You also engage with a number of myths and themes from various classical and religious texts (Thebes, Sparta, Hell, etc). What can these ancient elements add to a contemporary play?
Anne Bogart talks about how we’re “living in the space between mythologies,” and that it’s the artists who shape the new myths. That’s an idea that resonates with me as I’ve long felt stuck between old ideologies and whatever is to come. So when I engage myth and religion I usually tear them open to look at the insides and see how they work. I ask why their themes are considered “universal,” and why or whether they’re still relevant—usually parts of them are or the act of interrogation grants insight into why they once were relevant. Then I put these myths back together in my plays—usually resetting them in contemporary, Midwestern location. Sometimes you’ll recognize the foundational myth; sometimes you won’t. Hopefully, though, the original myth shines a new light on our contemporary moment.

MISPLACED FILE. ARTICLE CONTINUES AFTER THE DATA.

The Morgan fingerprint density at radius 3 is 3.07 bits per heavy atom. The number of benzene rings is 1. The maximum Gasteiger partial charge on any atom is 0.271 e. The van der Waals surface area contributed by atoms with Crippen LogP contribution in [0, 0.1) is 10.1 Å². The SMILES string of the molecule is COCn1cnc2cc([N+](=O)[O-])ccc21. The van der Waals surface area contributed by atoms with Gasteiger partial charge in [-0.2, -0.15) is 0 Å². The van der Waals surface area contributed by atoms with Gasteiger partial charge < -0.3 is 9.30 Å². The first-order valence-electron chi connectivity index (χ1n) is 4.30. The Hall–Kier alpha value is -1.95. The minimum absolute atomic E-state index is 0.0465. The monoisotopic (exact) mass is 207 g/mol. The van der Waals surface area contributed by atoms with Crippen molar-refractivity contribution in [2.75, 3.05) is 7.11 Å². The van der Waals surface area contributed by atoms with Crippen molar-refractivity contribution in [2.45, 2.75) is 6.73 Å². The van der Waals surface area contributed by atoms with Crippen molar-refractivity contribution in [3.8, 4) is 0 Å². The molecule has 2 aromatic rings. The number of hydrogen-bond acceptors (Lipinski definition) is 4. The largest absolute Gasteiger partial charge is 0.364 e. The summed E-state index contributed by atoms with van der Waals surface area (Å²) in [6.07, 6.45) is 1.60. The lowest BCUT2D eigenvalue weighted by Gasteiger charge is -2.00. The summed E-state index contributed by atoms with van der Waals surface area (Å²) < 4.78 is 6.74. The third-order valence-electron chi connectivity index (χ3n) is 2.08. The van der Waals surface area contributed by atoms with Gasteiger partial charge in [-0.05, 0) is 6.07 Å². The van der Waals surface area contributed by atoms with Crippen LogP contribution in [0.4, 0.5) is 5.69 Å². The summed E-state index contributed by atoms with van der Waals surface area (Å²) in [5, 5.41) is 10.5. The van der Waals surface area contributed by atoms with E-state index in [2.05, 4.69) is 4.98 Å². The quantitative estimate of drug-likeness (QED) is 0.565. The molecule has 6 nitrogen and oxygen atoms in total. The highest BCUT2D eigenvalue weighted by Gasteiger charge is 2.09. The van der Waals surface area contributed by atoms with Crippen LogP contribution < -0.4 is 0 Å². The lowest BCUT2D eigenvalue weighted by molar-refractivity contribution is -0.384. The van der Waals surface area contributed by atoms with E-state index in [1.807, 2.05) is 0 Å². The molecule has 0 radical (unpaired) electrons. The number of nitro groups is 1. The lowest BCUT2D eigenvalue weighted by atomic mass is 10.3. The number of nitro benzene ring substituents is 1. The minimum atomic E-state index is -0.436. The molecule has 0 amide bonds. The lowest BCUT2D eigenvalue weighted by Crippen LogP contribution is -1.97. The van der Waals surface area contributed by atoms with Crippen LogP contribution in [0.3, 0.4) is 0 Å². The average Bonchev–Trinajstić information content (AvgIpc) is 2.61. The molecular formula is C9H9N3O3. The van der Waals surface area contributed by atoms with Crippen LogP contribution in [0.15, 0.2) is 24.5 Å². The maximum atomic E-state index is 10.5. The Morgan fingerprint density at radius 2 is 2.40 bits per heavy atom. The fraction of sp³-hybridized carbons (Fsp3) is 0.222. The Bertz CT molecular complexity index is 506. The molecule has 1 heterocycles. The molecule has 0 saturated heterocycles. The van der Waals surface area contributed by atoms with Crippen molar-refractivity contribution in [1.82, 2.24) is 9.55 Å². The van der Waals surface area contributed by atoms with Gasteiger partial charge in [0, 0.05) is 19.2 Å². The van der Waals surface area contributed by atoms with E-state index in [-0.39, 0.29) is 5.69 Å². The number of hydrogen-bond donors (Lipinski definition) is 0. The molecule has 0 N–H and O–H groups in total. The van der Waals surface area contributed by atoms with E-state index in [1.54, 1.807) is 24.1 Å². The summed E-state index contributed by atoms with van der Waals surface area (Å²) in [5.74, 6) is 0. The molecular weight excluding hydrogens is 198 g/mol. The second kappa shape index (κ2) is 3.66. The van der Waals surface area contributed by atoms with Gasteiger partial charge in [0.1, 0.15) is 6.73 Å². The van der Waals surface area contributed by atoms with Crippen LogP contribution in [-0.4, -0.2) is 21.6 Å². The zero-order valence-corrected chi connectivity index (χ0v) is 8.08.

Describe an “aha moment” or moment of discovery that you’ve had during the writing process.
I’ve spent the last five years working with and for the 52nd St. Project in New York—they pair kids from Hell’s Kitchen with theater artists, and the first program the kids do involves writing a play that professional adult actors perform. When we’re teaching them how to write a play they learn that every character has a wish. But in the professional world we usually talk about characters having wants, so I was really interested in why we taught it that way. It finally occurred to me that “wants” are often practical things, while “wishes” can be totally fantastical and that really opens up the possibility of what a character can want and how s/he can get it. So these days I prefer to talk about what a character wishes for.